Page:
As you can probably guess, the quality of these varied greatly. Some were shoddy ports which left a lot to be desired. The CPC version of R-Type is a good example. Allegedly, due to time constraints, its developer had to port the ZX Spectrum version instead of creating a conversion optimised for the Amstrad.
R-Type (Retail) Amstrad CPC 464
The Speccy called, it wants its game back.
On the other hand, some arcade conversions for the Amstrad were the best version available on any of the 8-bit micros. Chase HQ being a particularly fine example.
Chase HQ Amstrad CPC 464
Being the best version didn’t make it any easier, however. It was still punishingly hard.
One game that demonstrates both the CPC’s strengths - and its weaknesses - is Gryzor. If it looks strangely familiar then don’t worry, you are not seeing things. Gryzor was this game’s name on the 8-bit micros, in the PAL regions it was called Probotector and in the NTSC regions, it went by the name Contra.
Gryzor Amstrad CPC
Gryzor-Probotector-Contra. Make your mind up game, three names is greedy.
Gryzor Commodore 64
The CPC version arguably had better graphics than the C64, but it uses a push-scrolling mechanic as opposed to the C64’s smooth true scrolling. This is due to the Amstrad’s hardware scrolling capabilities being less sophisticated than the C64’s.
As such CPC games often suffered from slow and jerky scrolling - the earlier R-Type video demonstrates this well. Some devs decided to forgo traditional scrolling altogether, instead opting to implement push scrolling or flip screen mechanics instead.
If you would like to see gameplay of the main CPC games in chronological order then Amstrad CPC World has a great selection of videos that does just that, links below.
The 464 was able to render 3D games more effectively than the C64 due to its faster processor and the fact that the C64’s graphics chip did little to improve performance of 3D games. 3D games using wire frame graphics such as Elite and 3D Starstrike moved at a decent pace due to their relatively low demands on the CPU.
3D Starstrike Amstrad CPC 464
Games that used filled 3D polygons such as Driller still tended to chug somewhat. The computers of this generation were simply not built with 3D gaming in mind.
Driller Amstrad CPC 464
Driller on the CPC featured more colours than the Spectrum version, and faster frame rates than the C64’s, arguably making it the best version of the three.
Magazines and Cover Tapes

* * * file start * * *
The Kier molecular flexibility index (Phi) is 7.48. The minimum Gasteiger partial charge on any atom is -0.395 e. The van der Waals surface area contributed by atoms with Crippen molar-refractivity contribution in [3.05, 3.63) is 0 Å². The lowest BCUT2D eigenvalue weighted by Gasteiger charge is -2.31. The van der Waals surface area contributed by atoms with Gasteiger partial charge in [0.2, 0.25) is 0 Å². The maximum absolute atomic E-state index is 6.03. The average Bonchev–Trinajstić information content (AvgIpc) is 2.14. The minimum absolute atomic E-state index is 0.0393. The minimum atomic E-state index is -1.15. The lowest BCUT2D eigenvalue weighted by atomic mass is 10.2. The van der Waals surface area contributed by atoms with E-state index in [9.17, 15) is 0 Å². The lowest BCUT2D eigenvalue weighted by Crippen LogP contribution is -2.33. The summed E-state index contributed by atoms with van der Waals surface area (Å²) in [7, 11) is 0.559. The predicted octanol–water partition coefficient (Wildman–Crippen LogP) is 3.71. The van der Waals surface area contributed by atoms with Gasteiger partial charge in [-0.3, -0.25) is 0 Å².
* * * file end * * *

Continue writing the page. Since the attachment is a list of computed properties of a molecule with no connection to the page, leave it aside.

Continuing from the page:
As you would expect, a number of magazines centred around the Amstrad CPC sprang up during the 1980s, the longest running of which was Amstrad Action. Similar to its Spectrum and Commodore counterparts, Amstrad Action regularly featured cover tapes containing games, playable demos of up-coming games and various programs.
The Amstrad CPC 464 was a late comer to the 8-bit micro scene. Despite this, the CPC was tremendously successful in Europe, and especially so in the nations of Spain, France and Germany. Its total sales of three million units ensured that pretty much all gamers in these countries either owned one or knew someone who did.
Its relatively economical price and the very economical price of its cassette-based games allowed European gamers to experience home gaming, which otherwise may have been prohibitively expensive. Due to being a ‘proper’ computer fans were able to use it to create their own games, a practice that continued well into the 21st Century. The 2012 128K remake of R-Type is a perfect example of this.
R-Type 128K 2012 Amstrad CPC
Now this is much better than the original retail CPC version
The CPC’s popularity dropped off sharply during the early 1990s, as did the popularity of the other 8-bit micros. By this point, the 16-bit home computers had established themselves and the ageing 8-bit hardware simply could not compete. However, it could be argued that it was the success of the 8-bit micros that led to the creation of the 16-bit Amigas and Ataris in the first place.
The 8-bit micros were definitely a product of both their time and their location, for although they dominated the UK and European markets, this success was not mirrored in Japan or the United States. In these regions, an 8-bit console dominated the gaming scene, helped in no small way by its now iconic Italian-American plumber mascot. We will investigate this in the next article.
See you all then.
Do you have any experience with gaming on the Amstrad CPC 464? If so, what are your thoughts on it? Did you play any of the Roland games? What do you think of Roland as a mascot? Did you play any of the games in the Amsoft 12 pack, or any of the later Amsoft titles? If so, what were your thoughts on them?
Now that we are leaving the 8-bit micro era behind, why not share your experiences and memories of gaming during this short-lived and unique period of gaming history? Feel free to share your experiences, both good and bad, in the comments section below.